Dominic Thiem produced a historic comeback to beat Alexander Zverev in a nervy five-setter and win the US Open on Sunday for his first Grand Slam title.
The second seeded Austrian beat the fifth seed 2-6, 4-6, 6-4, 6-3, 7-6 (8/6) in 4hr 2min inside a near-empty Arthur Ashe Stadium.
It marked the first time in the US Open’s Open era history that a player had recovered from losing the opening two sets to win the title.
It was also the first time the final had been settled by a tie-break.
“I wish we could have two winners today. I think we both deserved it,” said Thiem.
The title is the 27-year-old Thiem’s maiden Grand Slam trophy after three previous defeats in finals of tennis majors.
Thiem was runner-up at the Australian Open earlier this year and also lost in the last-two showdowns at the French Open in 2018 and 2019.
He also becomes the first new Grand Slam champion since Croatian Marin Cilic won at Flushing Meadows in 2014.
Thiem is also the first Grand Slam champion other than Novak Djokovic, Rafael Nadal or Roger Federer since Switzerland’s Stan Wawrinka won the third of his majors at the 2016 US Open.
“I achieved a life goal, a dream of myself, which I had for many, many years,” said Thiem.
Zverev, 23, smashed four aces and 16 winners in the first set as he displayed an impressive serve and volley game to take a 1-0 lead in just 30 minutes.
The German was helped by some sloppy serving from Thiem, who hit three double faults as he was broken twice, in games three and seven.
In set two, Zverev wasted three set points while 5-1 up but held on to take a 2-0 lead on his fifth set point.
The tide was beginning to turn though as Zverev’s play became increasingly cagey as his suspect second serve got slower and his forehand, another weakness, became more defensive.
– ‘Tough battle’ –
After Thiem took set four, Zverev found himself serving for the championship at 5-3 in the fifth set.
But he could not hold and soon Thiem found himself 6-5 ahead. He took a medical timeout before it was his turn to serve for the championship.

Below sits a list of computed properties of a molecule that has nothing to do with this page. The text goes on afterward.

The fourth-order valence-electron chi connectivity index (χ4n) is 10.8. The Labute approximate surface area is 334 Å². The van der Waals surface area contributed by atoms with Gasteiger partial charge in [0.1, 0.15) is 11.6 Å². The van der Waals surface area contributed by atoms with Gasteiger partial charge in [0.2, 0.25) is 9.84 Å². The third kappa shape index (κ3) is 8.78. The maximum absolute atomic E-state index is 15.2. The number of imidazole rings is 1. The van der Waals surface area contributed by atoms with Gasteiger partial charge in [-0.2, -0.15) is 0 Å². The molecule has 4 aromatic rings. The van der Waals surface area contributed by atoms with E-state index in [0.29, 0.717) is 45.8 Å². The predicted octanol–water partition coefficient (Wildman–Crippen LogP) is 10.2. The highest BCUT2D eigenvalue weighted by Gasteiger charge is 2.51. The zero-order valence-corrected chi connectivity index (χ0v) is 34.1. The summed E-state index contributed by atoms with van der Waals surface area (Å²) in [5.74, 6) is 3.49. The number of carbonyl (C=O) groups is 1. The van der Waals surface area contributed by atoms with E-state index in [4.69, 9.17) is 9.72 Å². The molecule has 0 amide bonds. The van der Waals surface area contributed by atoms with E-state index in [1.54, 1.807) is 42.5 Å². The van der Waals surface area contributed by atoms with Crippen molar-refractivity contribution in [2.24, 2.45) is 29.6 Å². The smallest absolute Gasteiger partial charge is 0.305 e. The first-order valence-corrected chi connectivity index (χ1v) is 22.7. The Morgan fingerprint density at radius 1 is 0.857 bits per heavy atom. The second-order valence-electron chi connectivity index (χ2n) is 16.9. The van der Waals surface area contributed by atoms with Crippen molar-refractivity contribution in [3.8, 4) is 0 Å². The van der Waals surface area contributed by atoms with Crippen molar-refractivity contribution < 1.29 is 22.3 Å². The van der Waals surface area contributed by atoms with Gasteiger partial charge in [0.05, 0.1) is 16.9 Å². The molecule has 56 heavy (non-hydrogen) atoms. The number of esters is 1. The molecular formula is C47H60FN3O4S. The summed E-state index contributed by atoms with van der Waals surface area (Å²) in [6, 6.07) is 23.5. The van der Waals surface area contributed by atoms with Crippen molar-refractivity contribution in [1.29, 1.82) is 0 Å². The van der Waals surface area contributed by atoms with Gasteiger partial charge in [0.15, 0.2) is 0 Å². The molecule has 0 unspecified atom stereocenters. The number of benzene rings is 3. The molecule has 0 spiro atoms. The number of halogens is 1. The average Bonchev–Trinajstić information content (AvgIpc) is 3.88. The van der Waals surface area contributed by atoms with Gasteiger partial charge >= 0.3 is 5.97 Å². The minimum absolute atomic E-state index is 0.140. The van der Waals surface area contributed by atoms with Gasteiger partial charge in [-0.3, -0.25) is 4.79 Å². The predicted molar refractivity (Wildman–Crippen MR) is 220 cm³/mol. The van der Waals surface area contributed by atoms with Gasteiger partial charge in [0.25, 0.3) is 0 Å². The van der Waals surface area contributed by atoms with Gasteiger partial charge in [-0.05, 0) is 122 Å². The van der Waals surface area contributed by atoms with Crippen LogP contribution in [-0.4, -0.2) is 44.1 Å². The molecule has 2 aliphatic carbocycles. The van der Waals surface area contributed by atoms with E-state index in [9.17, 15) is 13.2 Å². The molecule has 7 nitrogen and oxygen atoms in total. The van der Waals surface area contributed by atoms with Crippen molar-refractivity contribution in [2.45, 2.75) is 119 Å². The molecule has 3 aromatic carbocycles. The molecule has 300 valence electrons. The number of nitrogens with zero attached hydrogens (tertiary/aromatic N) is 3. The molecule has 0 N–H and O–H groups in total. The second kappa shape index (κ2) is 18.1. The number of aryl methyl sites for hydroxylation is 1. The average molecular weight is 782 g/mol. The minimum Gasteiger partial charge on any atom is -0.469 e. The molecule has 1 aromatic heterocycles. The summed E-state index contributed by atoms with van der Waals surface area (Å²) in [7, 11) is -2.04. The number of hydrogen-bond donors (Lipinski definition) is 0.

However, like Zverev moments earlier, Thiem failed to clinch the match and it went to a tie-break.
He found himself 5-3 up after two double faults by Zverev but Thiem, by now exhausted and limping, blew two championship points.
He won the title and the winner’s cheque of $3 million on his third after Zverev hit a backhand wide.
Thiem collapsed to the ground with his head in his hands before the pair, who are close friends, embraced on the court.
“It was a tough battle,” said Zverev, who burst into tears during his runner-up speech.
“I wish you would have missed a little bit more so I could have hold that trophy up,” he added.
Zverev said losing in a tie-break after being two sets and a break up “is not easy,” but said his time would come.
“I don’t think it’s my last chance. I do believe that I will be a Grand Slam champion at some point,” he told reporters.
The match was watched by just a few dozen people, mostly officials, journalists and event staff after the coronavirus pandemic forced the tournament to be held behind closed doors.
It was a scrappy, timid affair, with both players desperate to win their first Slams.
Zverev smashed 15 aces compared to Thiem’s two. But the German also hit 15 double faults, with Thiem hitting eight.
Zverev hit more winners 52 to 43, but also more unforced errors, with 65 to 55.
This year’s field at the Billie Jean King US National Tennis Center in New York was depleted by the absence of Swiss legend Federer and defending champion Nadal.
The tournament was also blown wide open by the disqualification of world number one and heavy favourite Djokovic in the last 16 for hitting a line judge with the ball.